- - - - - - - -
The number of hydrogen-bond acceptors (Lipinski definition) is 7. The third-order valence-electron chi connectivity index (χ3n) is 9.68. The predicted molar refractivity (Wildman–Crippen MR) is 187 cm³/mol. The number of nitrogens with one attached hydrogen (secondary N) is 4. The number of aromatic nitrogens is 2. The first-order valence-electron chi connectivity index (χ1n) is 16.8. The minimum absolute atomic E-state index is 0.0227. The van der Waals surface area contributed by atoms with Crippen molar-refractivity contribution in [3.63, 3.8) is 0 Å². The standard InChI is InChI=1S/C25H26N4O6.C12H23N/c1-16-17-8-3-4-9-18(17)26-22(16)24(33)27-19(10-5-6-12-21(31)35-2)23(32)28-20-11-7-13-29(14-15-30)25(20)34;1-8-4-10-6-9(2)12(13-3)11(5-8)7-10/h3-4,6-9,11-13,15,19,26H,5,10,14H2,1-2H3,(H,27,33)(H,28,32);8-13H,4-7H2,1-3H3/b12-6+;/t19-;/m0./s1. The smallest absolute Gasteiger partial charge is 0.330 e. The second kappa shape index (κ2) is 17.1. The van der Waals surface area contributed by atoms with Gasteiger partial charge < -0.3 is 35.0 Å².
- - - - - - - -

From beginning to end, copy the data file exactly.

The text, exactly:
The number of hydrogen-bond acceptors (Lipinski definition) is 7. The third-order valence-electron chi connectivity index (χ3n) is 9.68. The predicted molar refractivity (Wildman–Crippen MR) is 187 cm³/mol. The number of nitrogens with one attached hydrogen (secondary N) is 4. The number of aromatic nitrogens is 2. The first-order valence-electron chi connectivity index (χ1n) is 16.8. The minimum absolute atomic E-state index is 0.0227. The van der Waals surface area contributed by atoms with Crippen molar-refractivity contribution in [3.63, 3.8) is 0 Å². The standard InChI is InChI=1S/C25H26N4O6.C12H23N/c1-16-17-8-3-4-9-18(17)26-22(16)24(33)27-19(10-5-6-12-21(31)35-2)23(32)28-20-11-7-13-29(14-15-30)25(20)34;1-8-4-10-6-9(2)12(13-3)11(5-8)7-10/h3-4,6-9,11-13,15,19,26H,5,10,14H2,1-2H3,(H,27,33)(H,28,32);8-13H,4-7H2,1-3H3/b12-6+;/t19-;/m0./s1. The smallest absolute Gasteiger partial charge is 0.330 e. The second kappa shape index (κ2) is 17.1. The van der Waals surface area contributed by atoms with Gasteiger partial charge < -0.3 is 35.0 Å².